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Pure apraxic agraphia with abnormal writing stroke sequences: report of a Japanese patient with a left superior parietal haemorrhage
  1. Mika Otsukia,
  2. Yoshiaki Somab,
  3. Toshiko Araic,
  4. Atsuko Otsukac,
  5. Shoji Tsujib
  1. aCerebrovascular Division, Department of Internal Medicine, National Cardiovascular Center, Japan, bDepartment of Neurology, Brain Research Institute, Niigata University, Japan, cDepartment of Speech Therapy, Takeda General Hospital, Japan
  1. Dr Mika Otsuki, Cerebrovascular Division, Department of Internal Medicine, National Cardiovascular Center, 5-7-1 Fujishirodai, Suita, Osaka, 565-8565, Japan. Telephone 0081 6 833 5012; fax 0081 6 872 7486.


A 67 year old Japanese male patient had pure agraphia after a haemorrhage in the left superior parietal lobule. He developed difficulty in letter formation but showed no linguistic errors, consistent with the criteria of apraxic agraphia. He manifested a selective disorder of sequencing writing strokes, although he was able to orally state the correct sequences. The patient’s complete recovery after 1 month, without new learning, showed that he had manifested a selective disorder of writing stroke sequences. These findings indicate that the final stage of the execution of writing according to acquired sequential memory shown as a stroke sequence can be selectively disturbed, and should be considered to be distinct from the ability of character imagery and the knowledge of the writing stroke sequence itself. This case also indicates that the left superior parietal lobule plays an important part in the execution of writing.

  • pure apraxic agraphia
  • left superior parietal lobule
  • writing stroke sequences

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Pure agraphia is an impairment in writing unaccompanied by any other relevant language disorder,1 which occurs in association with lesions in the frontal lobe,2 superior parietal lobule,3-5 temporal lobe,6 left caudate nucleus and internal capsule,7 and left thalamus.8 9 Regarding the type of pure agraphia and the lesions, the parietal lobe is considered a candidate site of the causative lesion for disorders of spatial and kinesthetic movements of writing3 4; however, the relation between the type of agraphia and other lesions remains uncertain. We herein report a case of pure agraphia after a haemorrhage in the left superior parietal lobule in a Japanese patient, who showed a characteristic impairment of writing, and we discuss the symptoms and the mechanism of pure agraphia after a left parietal lesion.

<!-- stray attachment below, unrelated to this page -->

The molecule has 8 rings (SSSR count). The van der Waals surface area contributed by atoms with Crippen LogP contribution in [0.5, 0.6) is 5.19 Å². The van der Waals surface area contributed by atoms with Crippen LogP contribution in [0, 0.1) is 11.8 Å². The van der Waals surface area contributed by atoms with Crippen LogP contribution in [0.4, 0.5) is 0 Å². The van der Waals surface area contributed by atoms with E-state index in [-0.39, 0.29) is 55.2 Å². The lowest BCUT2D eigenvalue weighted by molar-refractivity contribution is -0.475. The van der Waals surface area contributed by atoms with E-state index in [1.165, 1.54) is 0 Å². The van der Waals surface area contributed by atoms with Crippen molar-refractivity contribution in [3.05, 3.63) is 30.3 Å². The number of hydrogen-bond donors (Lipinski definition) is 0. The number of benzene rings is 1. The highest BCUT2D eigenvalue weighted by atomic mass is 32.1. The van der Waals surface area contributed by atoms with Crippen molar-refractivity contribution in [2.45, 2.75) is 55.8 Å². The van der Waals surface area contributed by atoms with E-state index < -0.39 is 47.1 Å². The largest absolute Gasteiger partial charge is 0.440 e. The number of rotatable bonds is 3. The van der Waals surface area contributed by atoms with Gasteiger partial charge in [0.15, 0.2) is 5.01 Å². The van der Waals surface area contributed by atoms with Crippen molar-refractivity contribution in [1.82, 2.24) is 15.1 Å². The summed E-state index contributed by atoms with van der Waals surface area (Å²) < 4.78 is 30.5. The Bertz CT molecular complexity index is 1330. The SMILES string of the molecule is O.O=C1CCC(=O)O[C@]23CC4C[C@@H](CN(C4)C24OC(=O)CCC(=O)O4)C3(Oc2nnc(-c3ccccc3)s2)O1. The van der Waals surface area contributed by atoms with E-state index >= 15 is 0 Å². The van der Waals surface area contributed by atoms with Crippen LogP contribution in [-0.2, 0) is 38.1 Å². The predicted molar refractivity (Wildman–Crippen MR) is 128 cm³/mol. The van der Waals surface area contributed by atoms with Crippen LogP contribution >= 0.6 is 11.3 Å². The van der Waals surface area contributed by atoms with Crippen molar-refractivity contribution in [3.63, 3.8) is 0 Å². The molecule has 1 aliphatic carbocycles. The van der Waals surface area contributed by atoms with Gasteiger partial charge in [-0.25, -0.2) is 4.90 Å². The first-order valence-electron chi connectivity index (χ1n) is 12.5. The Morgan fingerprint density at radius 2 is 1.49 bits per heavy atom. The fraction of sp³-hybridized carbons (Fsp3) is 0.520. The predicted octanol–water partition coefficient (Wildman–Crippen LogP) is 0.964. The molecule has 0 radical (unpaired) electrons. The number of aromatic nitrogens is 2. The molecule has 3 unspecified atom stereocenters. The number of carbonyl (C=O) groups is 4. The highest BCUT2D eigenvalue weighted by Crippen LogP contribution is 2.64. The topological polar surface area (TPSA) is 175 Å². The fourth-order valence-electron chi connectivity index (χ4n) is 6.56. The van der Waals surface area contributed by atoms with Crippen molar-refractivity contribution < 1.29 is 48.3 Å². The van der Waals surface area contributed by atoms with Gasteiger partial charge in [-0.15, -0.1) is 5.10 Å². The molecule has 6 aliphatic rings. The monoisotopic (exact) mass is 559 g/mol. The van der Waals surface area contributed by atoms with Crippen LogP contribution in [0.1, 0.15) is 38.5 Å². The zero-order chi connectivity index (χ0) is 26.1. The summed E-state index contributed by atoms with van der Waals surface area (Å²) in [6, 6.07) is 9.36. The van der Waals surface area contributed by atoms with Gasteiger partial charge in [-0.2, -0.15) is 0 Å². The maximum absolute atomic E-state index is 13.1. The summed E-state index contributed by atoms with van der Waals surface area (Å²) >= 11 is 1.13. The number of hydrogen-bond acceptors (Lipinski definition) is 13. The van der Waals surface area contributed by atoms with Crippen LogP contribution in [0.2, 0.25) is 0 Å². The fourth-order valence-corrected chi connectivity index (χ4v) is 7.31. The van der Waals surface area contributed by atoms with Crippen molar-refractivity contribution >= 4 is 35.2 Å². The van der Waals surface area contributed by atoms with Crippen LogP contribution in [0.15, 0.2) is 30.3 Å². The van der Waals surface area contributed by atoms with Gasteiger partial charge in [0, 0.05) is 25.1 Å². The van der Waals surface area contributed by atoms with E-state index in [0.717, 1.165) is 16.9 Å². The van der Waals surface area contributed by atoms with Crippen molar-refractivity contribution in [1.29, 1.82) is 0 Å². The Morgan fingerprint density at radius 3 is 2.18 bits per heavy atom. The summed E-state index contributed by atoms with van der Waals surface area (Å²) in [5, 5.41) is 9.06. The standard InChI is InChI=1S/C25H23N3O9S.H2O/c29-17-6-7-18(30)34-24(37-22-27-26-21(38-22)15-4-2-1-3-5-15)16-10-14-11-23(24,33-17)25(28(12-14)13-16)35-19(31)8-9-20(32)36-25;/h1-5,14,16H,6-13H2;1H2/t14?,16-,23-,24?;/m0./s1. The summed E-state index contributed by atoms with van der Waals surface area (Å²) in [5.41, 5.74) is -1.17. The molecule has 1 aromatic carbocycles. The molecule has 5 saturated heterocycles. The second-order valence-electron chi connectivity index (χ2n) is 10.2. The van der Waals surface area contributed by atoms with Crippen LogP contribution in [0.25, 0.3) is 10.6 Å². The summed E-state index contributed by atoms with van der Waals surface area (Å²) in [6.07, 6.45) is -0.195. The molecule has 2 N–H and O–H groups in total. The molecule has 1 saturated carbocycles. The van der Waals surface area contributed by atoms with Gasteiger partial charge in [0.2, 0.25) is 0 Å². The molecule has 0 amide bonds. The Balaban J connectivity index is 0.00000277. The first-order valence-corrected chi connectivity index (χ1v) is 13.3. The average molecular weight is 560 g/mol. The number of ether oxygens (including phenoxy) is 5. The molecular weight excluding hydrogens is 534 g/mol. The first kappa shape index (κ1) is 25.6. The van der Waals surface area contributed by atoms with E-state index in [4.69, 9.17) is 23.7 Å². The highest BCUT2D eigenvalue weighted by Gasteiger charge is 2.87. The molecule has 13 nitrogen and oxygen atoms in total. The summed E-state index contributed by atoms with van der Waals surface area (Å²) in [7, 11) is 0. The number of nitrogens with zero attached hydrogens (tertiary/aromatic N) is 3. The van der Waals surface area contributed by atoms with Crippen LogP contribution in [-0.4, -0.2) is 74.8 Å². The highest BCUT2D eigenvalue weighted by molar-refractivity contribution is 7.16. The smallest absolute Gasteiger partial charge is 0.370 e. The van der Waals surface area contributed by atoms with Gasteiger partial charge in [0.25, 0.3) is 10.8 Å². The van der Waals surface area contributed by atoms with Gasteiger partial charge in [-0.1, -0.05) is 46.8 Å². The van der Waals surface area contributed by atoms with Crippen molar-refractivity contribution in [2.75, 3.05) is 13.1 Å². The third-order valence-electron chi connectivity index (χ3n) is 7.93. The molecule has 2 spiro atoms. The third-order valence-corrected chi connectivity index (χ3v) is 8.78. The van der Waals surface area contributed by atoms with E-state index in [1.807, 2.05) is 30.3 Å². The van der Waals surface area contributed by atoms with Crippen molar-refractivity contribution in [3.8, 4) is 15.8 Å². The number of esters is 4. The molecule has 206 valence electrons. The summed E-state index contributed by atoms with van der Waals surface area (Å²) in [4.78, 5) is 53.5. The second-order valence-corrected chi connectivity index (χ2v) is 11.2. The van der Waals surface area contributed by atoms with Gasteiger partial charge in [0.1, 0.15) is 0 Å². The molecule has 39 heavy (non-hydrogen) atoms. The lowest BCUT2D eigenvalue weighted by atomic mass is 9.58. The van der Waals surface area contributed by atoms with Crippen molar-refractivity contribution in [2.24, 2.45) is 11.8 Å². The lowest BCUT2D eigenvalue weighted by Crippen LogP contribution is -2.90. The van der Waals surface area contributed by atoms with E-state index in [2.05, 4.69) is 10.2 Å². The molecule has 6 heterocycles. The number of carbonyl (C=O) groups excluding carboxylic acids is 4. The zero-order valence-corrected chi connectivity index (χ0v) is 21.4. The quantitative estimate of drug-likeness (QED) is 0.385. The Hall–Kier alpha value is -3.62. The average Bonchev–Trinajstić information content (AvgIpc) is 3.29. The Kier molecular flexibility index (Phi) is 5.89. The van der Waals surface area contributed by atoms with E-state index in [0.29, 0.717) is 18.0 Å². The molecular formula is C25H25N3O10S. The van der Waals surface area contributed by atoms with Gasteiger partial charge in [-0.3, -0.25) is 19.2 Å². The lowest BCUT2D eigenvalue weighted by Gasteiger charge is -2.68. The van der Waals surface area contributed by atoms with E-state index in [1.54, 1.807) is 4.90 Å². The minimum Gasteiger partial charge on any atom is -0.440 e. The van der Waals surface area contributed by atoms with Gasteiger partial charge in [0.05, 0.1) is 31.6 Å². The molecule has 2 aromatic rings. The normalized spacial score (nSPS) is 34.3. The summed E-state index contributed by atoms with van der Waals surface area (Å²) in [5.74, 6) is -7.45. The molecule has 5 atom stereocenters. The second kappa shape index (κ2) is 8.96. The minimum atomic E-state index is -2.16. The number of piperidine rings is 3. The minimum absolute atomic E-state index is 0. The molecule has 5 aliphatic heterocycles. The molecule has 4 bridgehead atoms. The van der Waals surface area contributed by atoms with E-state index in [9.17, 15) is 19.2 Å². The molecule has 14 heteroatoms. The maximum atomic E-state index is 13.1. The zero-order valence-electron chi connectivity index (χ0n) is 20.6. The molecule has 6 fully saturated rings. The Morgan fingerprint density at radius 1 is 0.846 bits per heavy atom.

Case description

A 67 year old, right handed, university educated Japanese male bank clerk was admitted to Takeda General Hospital on 12 October 1993. He had been in good health without any relevant history of disease, but was subsequently found to have hypertension. On the evening of 12 October he noted sudden weakness in his right arm while he was at his office. His colleagues noted at that time that he answered their questions irrelevantly and they brought him to the hospital. A neurological examination showed him to be alert, but disoriented as to time and place. The cranial nerves were all intact, and he showed no paresis in the limbs, and no pathological reflexes or sensory deficits. By the next day he had become well oriented, but he became aware of an impairment in his writing. Brain MRI performed 22 days after onset (fig1) disclosed a circumscribed haemorrhage in the left superior parietal lobule. Seventeen days after onset, N-isopropyl-(123I)-p-iodoamphetamine single photon emission computed tomography (SPECT) disclosed decreased blood flow corresponding to the region showing a haemorrhage, as disclosed by MRI.

Figure 1

T2 weighted brain MR axial images (TR=3000, TE=90) of the patient obtained 22 days after onset. A circumscribed haemorrhage in the left superior parietal lobule is seen. Scattered white matter lesions indicate the ischaemia within the white matter after hypertension.

Neuropsychological assessment

From the onset, the patient’s speech was fluent and well articulated, and he showed no orofacial apraxia. The western aphasia battery,10 Japanese version11 was administered within 1 week after onset, and disclosed no aphasic findings or reading disability except for a writing impairment. On the revised Wechsler adult intelligence scale (WAIS-R), administered 13 days after onset, the patient showed a verbal IQ of 109, performance IQ of 100, and full scale IQ of 105. Regarding the praxis examined during the first week after onset, he was able to make meaningful gestures such as beckoning, waving goodbye, tooth brushing, pretended tool use, and pantomime on verbal command and on imitation; he was also able to imitate meaningless gestures made by the examiners, and he could use tools accurately, which indicated that he had no impairment in praxis such as ideomotor apraxia or ideational apraxia. He was able to imitate simple finger patterns using either hand, and he showed no clumsiness. He was able to copy cubic and Rey-Osterreith’s designs without any problem, with the normal strategy employed to copy, and obtained a normal score on the block design test (score of 11 on the WAIS-R), which indicated that he had no constructional disturbance. There was no spatial disturbance, optic ataxia, or visual agnosia.

We administered writing tests 18 days after onset: the dictation and transcription of educational Kanji (morphograms12), and the same words written in Kana (syllabograms12). We used the easiest Kanji, selected at random from among educational samples for pupils at elementary school level.